Pieces of a Woman

TIFF 2020: Pieces of a Woman Review

Vanessa Kirby solidifies her place as one of the most exciting actresses of her generation with Pieces of a Woman. After stealing two seasons of Netflix’s The Crown with her turn as Princess Margaret, she shows her royal pedigree. Pieces of a Woman gives Kirby a full-throttle dramatic lead and she wastes not a second of it. Hitting the Toronto International Film Festival shortly after winning Best Actress at Venice, her performance as Martha is one of 2020’s best. Before the main title card of Pieces of a Woman graces the screen, Kirby grabs one of this year’s Oscar slots by the jugular.


Mind you, it takes over 20 minutes for the words “Pieces of a Woman” to hit the screen. The opening sequence of Kornél Mundruczó’s riveting drama is longer than most preambles for 007 movies. It’s twice as wild and breathtaking a ride too. Filmed in one bravura long take, the opening showpiece ranks among the most impeccably acted and precisely realised scenes of the year. Few films are so effective in putting audiences into the mind of its protagonist.


The opening set piece of Pieces of a Woman zeroes in on Martha during a life-changing night. It’s September 17 and she is extremely pregnant. Martha and her husband Sean (Shia LaBeouf) are excited to become new parents. Her mom, Elizabeth (Ellen Burstyn) even buys them a mini-van to celebrate their graduation to bourgeois yuppie life. Martha and Sean evoke the epitome of young love as they celebrate being on the precipice of a new family adventure.


Labour Pains

The night takes a dramatic turn, however, when Martha feels a little woozy. She starts having early contractions and they speed along. Up comes a gassy burp and labour pains shoot through her body. The baby wants to make an exit and her body doesn’t react like she hoped it would. Plans go further off course when Sean calls their midwife, who informs them that she is in another delivery.



When Eva (Molly Parker) the replacement midwife arrives, she’s a face of reassuring calmness and kindness. Parker is calm, cool, and collected as Eva. The midwife, while not Martha’s preferred choice, seems like exactly the kind of reassuring professional one would want. Martha, however, grows feverish by the second. Her burps become violently gaseous—Kirby could have a second career playing the bagpipes for all we know—and her moans become more guttural. Watching Martha experience labour is like watching Regan endure an exorcism. The sheer physicality of Kirby’s performance is astonishing. It’s pure hell to watch. Martha’s pain registers with visceral stings—as does her fear, which Eva compassionately dissuades.


A dramatic beat, however, turns Pieces of a Woman on its head. Sean asks if everything is okay. Parker, showing mild signs of agitation as Eva fumbles with her resources, pauses before reassuring him that everything’s fine. The long pause punctuates the heart-pounding long take in which the labour nightmare unfolds.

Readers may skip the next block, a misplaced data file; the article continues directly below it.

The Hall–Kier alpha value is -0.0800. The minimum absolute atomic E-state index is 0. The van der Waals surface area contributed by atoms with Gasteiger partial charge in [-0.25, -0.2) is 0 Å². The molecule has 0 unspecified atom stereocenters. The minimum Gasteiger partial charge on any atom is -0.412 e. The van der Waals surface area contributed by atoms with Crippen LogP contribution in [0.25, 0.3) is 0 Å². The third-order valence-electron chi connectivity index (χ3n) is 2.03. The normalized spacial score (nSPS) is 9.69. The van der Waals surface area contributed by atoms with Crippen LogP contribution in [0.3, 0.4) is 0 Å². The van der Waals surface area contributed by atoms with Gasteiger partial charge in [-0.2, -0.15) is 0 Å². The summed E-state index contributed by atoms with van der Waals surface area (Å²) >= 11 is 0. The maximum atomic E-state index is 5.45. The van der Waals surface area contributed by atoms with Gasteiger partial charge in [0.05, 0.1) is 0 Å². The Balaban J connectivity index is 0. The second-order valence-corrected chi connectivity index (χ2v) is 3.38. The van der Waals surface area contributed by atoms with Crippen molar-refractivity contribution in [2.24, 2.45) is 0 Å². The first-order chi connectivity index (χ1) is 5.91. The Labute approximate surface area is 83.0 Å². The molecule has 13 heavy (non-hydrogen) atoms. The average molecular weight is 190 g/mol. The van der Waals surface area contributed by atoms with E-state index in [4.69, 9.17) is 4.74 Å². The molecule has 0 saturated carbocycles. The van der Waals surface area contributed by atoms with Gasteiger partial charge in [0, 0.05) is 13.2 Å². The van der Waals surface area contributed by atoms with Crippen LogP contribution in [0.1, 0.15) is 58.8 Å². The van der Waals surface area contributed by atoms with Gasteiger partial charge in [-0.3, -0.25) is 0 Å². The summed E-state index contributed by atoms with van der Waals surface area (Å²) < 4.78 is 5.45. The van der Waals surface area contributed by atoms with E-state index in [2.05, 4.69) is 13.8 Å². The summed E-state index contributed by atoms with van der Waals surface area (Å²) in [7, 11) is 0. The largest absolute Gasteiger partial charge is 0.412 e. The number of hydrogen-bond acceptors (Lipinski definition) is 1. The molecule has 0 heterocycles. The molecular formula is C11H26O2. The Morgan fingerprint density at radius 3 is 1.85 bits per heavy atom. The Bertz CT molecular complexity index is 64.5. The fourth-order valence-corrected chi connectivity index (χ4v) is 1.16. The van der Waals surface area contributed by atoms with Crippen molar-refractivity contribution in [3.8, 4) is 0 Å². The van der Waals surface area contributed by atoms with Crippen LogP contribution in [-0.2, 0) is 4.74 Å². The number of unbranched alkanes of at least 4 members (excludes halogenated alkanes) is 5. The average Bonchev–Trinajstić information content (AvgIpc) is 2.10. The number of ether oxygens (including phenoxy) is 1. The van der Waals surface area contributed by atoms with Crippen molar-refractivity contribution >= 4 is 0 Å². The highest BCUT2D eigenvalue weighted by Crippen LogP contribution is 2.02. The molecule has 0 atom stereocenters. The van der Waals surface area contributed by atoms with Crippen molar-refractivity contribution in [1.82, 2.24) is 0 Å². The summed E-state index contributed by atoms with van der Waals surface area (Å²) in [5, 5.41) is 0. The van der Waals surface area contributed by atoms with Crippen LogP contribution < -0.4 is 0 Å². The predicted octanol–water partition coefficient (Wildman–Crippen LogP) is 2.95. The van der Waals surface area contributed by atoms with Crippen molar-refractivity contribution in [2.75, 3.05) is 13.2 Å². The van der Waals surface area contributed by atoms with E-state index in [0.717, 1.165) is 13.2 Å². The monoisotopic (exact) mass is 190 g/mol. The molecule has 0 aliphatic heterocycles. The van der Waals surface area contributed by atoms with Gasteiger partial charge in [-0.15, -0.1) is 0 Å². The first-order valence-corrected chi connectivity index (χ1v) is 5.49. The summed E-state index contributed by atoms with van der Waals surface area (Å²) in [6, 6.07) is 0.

The consequences reverberate throughout Pieces of a Woman as one debates if Eva is incompetent, negligent, or simply human in her hesitation. As Martha and Sean move forward amid a haze of grief, every second of that night—from Martha’s burps to Eva’s composure—is reframed and revisited as the couple and their family seek someone to blame. The breakdown of their once-happy marriage is inevitable, and it unfolds tragically as Martha and Sean grieve the daughter who brought joy to their lives for mere seconds.


Kirby Shines in Ensemble Feat

The script by Kata Wéber, who previously penned Mundruczó’s White God and Jupiter’s Moon, unfolds this intimate tragedy as the seasons change. Each time stamp marks further dissolution in Martha and Sean’s marriage. Martha returns to work, while Sean relapses into alcoholism. They need distractions from each other, as their partner’s face reminds them only of their loss. Elizabeth bitterly wants justice and unravels while seeking closure. The case against Eva becomes a lightning rod in the community, as midwifery itself goes on trial for the baby’s death. Martha’s cousin Suzanne (Sarah Snook) sees the public sentiment against Eva as a favourable advantage. But this well to-do couple that once embodied joy now personifies the adage that money doesn’t buy happiness. Grief becomes a palpable, resonant, looming weight on this family. Pieces of a Woman is a film that audiences will feel in their bones.



The formidable cast carries the weight of this tragedy. Mundruczó stages several long takes that accentuate the heartache and tension. Each one reverberates with blistering pain and anger. A family dinner, for example, ignites dramatic fireworks when Martha challenges her mother’s desire for retribution. In her finest performance since The Stone Angel, Burstyn lets Elizabeth respond ferociously. Elizabeth, born in the Jewish ghettos, defies her daughter to choose to be alive. The exchange plays out in another urgent long take that, like the opening sequence, imprints itself on the brain.


Pieces of a Woman is a searing family drama about the ways grief and loss transform and divide us. Comparisons to Cassavetes and Bergman are inevitable, but the raw viscerality of the film marks Mundruczó’s first English feature, a Canada/USA co-pro, one with a singular voice. It’s an actor’s showpiece with Kirby expertly commanding the film. It’s a heart-breaking gut-punch of a performance. Burtsyn and Parker are especially fine among the outstanding ensemble of supporting players, although everyone holds their own in the challenging and precisely choreographed set pieces. This daring film lets audience experience heartache firsthand. It’s a gruelling thrill of a movie.


Pieces of a Woman screened at the 2020 Toronto International Film Festival.